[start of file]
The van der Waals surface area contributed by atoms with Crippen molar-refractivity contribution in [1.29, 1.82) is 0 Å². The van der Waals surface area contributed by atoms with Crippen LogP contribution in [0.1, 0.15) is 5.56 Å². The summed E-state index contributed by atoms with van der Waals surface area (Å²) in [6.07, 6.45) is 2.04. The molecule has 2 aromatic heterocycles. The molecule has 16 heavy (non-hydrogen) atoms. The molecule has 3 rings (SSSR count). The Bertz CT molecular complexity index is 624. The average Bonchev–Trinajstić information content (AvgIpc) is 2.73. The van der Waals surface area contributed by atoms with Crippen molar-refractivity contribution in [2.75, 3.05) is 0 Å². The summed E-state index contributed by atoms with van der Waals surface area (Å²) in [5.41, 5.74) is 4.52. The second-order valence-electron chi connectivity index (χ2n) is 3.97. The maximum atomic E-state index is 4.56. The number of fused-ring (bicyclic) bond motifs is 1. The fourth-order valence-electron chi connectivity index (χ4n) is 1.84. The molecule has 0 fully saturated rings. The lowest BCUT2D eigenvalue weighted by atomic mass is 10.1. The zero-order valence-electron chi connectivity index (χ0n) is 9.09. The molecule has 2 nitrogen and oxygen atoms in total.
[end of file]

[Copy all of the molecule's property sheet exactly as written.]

The van der Waals surface area contributed by atoms with Crippen molar-refractivity contribution in [1.29, 1.82) is 0 Å². The van der Waals surface area contributed by atoms with Crippen LogP contribution in [0.1, 0.15) is 5.56 Å². The summed E-state index contributed by atoms with van der Waals surface area (Å²) in [6.07, 6.45) is 2.04. The molecule has 2 aromatic heterocycles. The molecule has 16 heavy (non-hydrogen) atoms. The molecule has 3 rings (SSSR count). The Bertz CT molecular complexity index is 624. The average Bonchev–Trinajstić information content (AvgIpc) is 2.73. The van der Waals surface area contributed by atoms with Crippen molar-refractivity contribution in [2.75, 3.05) is 0 Å². The summed E-state index contributed by atoms with van der Waals surface area (Å²) in [5.41, 5.74) is 4.52. The second-order valence-electron chi connectivity index (χ2n) is 3.97. The maximum atomic E-state index is 4.56. The number of fused-ring (bicyclic) bond motifs is 1. The fourth-order valence-electron chi connectivity index (χ4n) is 1.84. The molecule has 0 fully saturated rings. The lowest BCUT2D eigenvalue weighted by atomic mass is 10.1. The zero-order valence-electron chi connectivity index (χ0n) is 9.09. The molecule has 2 nitrogen and oxygen atoms in total.